The architecture critics are having their say about the new building, with some detractors and some big fans. The New York Times has a wonderfully entertaining and informative multi-media feature about the building’s transformation from Edward Durell Stoneâ€™s Gallery of Modern Art, which was built in 1964 to house Huntington Hartfordâ€™s art collection. “The galleries weren’t elegant, they were snazzy – walnut panels, parquet floors, bronze fixtures and crimson carpeting,” says the Times narrator about the old gallery space. Love that description, but my favourite part is where the narrator cites architecture critic Ada Louise Huxtable’s description of the old building as “a factory-made Venetian palazzo on lollipops!”
Personally, I love the way Allied Works Architecture, led by Brad Cloepfil, took a bulky oddity of a building and turned it into a shimmering, elegant edifice. Pearlescent ceramic tiles cover the exterior, taking on different sheens as the light changes.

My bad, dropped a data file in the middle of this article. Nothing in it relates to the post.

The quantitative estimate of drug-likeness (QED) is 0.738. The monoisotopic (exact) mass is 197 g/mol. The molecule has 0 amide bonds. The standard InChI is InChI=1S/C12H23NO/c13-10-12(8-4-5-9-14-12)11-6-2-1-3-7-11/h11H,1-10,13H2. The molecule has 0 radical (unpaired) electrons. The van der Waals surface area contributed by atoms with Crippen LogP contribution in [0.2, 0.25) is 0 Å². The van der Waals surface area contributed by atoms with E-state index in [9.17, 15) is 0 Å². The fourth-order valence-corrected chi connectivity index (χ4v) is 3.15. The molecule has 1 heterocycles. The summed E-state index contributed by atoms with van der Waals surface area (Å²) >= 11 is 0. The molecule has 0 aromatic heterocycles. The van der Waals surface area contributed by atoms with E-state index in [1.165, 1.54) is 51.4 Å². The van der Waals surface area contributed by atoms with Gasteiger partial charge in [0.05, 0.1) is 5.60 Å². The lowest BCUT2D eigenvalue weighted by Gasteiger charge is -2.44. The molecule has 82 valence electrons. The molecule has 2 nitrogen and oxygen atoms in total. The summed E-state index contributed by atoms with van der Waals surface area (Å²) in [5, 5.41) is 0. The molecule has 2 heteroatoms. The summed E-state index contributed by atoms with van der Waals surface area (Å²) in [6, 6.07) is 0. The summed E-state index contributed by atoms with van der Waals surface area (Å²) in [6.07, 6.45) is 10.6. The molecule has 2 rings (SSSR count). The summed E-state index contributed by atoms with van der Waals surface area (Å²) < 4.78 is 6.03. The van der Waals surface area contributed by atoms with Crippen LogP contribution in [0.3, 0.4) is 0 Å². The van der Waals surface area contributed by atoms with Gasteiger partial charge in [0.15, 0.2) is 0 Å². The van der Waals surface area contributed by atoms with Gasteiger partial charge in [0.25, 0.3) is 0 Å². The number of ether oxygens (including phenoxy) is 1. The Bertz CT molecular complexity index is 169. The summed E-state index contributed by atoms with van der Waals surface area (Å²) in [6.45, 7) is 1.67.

The excisions into the exterior allow light to flood into the galleries and apparently the transparent glass bands traverse the building internally as well.
It’s a building within a building. The architects removed the marble cladding of the old building (bottom left picture, below), but they kept the famous “lollipop” arcades on the ground floor as a reference to the building’s past, which are only visible from the interior (above left picture).
I can’t wait to experience the building from the inside. More about that at a later date.